Charles Darwin on the Problem of Evil

That there is much suffering in the world no one disputes. Some have attempted to explain this with reference to man by imagining that it serves for his moral improvement. But the number of men in the world is as nothing compared with that of all other sentient beings, and they often suffer greatly without any moral improvement. A being so powerful and so full of knowledge as a God who could create the universe, is to our finite minds omnipotent and omniscient, and it revolts our understanding to suppose that his benevolence is not unbounded, for what advantage can there be in the suffering of millions of the lower animals throughout almost endless time? This very old argument from the existence of suffering against the existence of an intelligent First Cause seems to me a strong one; whereas, as just remarked, the presence of much suffering agrees well with the view that all organic beings have been developed through variation and natural selection.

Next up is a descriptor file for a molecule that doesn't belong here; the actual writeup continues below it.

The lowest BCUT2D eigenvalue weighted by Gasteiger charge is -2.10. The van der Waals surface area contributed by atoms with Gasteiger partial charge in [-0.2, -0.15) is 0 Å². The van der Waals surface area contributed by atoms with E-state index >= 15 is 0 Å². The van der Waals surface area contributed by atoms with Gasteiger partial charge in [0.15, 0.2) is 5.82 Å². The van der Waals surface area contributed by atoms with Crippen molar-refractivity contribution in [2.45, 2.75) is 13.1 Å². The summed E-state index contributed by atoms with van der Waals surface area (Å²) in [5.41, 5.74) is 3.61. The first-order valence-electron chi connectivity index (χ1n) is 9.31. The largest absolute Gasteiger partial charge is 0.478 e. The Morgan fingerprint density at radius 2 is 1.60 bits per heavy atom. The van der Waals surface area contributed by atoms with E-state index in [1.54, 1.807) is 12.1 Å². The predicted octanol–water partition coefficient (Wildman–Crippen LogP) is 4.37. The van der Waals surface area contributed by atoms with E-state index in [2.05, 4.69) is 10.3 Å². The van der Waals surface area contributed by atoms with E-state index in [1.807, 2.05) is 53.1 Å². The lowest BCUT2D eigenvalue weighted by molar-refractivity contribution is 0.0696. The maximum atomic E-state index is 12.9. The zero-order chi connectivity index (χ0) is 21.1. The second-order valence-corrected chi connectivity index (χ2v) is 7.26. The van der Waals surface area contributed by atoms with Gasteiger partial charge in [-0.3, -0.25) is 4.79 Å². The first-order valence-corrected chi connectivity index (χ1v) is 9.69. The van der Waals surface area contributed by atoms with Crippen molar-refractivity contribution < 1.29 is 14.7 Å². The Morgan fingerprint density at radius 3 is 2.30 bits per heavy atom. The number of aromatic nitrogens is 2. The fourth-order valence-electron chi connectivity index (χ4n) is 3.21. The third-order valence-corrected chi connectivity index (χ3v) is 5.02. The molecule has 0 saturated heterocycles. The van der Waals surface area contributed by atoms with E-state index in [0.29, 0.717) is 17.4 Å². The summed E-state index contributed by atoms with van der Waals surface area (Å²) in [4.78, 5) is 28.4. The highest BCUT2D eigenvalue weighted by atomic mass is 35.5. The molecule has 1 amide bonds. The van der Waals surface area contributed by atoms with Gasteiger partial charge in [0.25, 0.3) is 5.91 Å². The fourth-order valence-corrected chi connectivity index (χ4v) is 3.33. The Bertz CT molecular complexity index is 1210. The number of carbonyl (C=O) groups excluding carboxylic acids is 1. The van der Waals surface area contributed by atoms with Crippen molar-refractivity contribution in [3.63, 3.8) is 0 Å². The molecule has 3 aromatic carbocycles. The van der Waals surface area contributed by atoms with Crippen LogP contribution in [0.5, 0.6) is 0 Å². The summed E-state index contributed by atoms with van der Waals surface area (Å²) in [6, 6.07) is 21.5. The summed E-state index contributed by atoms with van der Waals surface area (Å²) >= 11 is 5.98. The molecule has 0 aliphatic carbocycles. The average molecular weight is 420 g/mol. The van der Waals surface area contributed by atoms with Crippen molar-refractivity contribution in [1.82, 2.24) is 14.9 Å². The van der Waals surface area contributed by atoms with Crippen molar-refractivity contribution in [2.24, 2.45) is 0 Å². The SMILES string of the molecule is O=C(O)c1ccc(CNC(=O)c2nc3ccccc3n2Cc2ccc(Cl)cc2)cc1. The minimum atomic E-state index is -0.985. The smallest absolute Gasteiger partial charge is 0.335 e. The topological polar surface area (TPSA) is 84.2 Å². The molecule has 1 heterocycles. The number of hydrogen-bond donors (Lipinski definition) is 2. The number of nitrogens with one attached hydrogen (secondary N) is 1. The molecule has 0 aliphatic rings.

-Charles Darwin, letter to Joseph Hooker, 1856

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